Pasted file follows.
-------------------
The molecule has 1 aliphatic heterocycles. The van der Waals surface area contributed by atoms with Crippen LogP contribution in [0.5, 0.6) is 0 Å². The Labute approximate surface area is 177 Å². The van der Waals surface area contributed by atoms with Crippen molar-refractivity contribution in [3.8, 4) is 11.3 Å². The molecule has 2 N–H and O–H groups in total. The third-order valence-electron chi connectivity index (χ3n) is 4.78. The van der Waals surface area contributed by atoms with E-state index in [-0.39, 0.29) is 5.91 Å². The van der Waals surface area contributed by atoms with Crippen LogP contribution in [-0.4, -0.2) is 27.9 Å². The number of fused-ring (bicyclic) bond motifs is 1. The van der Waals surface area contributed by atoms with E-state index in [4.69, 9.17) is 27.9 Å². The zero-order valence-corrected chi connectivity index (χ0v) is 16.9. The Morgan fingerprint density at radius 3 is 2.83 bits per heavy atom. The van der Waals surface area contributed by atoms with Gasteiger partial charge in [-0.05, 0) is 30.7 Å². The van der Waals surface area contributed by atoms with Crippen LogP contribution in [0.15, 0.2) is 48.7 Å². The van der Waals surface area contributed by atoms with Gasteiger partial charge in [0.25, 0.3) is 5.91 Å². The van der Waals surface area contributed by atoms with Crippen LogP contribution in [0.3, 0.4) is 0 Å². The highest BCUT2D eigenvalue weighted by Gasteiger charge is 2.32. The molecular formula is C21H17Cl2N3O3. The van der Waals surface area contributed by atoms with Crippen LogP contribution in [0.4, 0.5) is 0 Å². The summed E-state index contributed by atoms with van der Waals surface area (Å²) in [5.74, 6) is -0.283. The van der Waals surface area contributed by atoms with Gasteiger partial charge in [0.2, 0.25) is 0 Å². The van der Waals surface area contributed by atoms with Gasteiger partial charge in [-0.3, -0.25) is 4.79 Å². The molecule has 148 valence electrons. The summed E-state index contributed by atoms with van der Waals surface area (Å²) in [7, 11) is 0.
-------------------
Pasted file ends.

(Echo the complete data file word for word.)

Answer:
The molecule has 1 aliphatic heterocycles. The van der Waals surface area contributed by atoms with Crippen LogP contribution in [0.5, 0.6) is 0 Å². The Labute approximate surface area is 177 Å². The van der Waals surface area contributed by atoms with Crippen molar-refractivity contribution in [3.8, 4) is 11.3 Å². The molecule has 2 N–H and O–H groups in total. The third-order valence-electron chi connectivity index (χ3n) is 4.78. The van der Waals surface area contributed by atoms with E-state index in [-0.39, 0.29) is 5.91 Å². The van der Waals surface area contributed by atoms with Crippen LogP contribution in [-0.4, -0.2) is 27.9 Å². The number of fused-ring (bicyclic) bond motifs is 1. The van der Waals surface area contributed by atoms with E-state index in [4.69, 9.17) is 27.9 Å². The zero-order valence-corrected chi connectivity index (χ0v) is 16.9. The Morgan fingerprint density at radius 3 is 2.83 bits per heavy atom. The van der Waals surface area contributed by atoms with Gasteiger partial charge in [-0.05, 0) is 30.7 Å². The van der Waals surface area contributed by atoms with Crippen LogP contribution in [0.15, 0.2) is 48.7 Å². The van der Waals surface area contributed by atoms with Gasteiger partial charge in [0.25, 0.3) is 5.91 Å². The van der Waals surface area contributed by atoms with Crippen LogP contribution in [0.3, 0.4) is 0 Å². The highest BCUT2D eigenvalue weighted by Gasteiger charge is 2.32. The molecular formula is C21H17Cl2N3O3. The van der Waals surface area contributed by atoms with Crippen LogP contribution in [0.4, 0.5) is 0 Å². The summed E-state index contributed by atoms with van der Waals surface area (Å²) in [5.74, 6) is -0.283. The van der Waals surface area contributed by atoms with Gasteiger partial charge in [0.2, 0.25) is 0 Å². The van der Waals surface area contributed by atoms with Gasteiger partial charge in [-0.3, -0.25) is 4.79 Å². The molecule has 148 valence electrons. The summed E-state index contributed by atoms with van der Waals surface area (Å²) in [7, 11) is 0.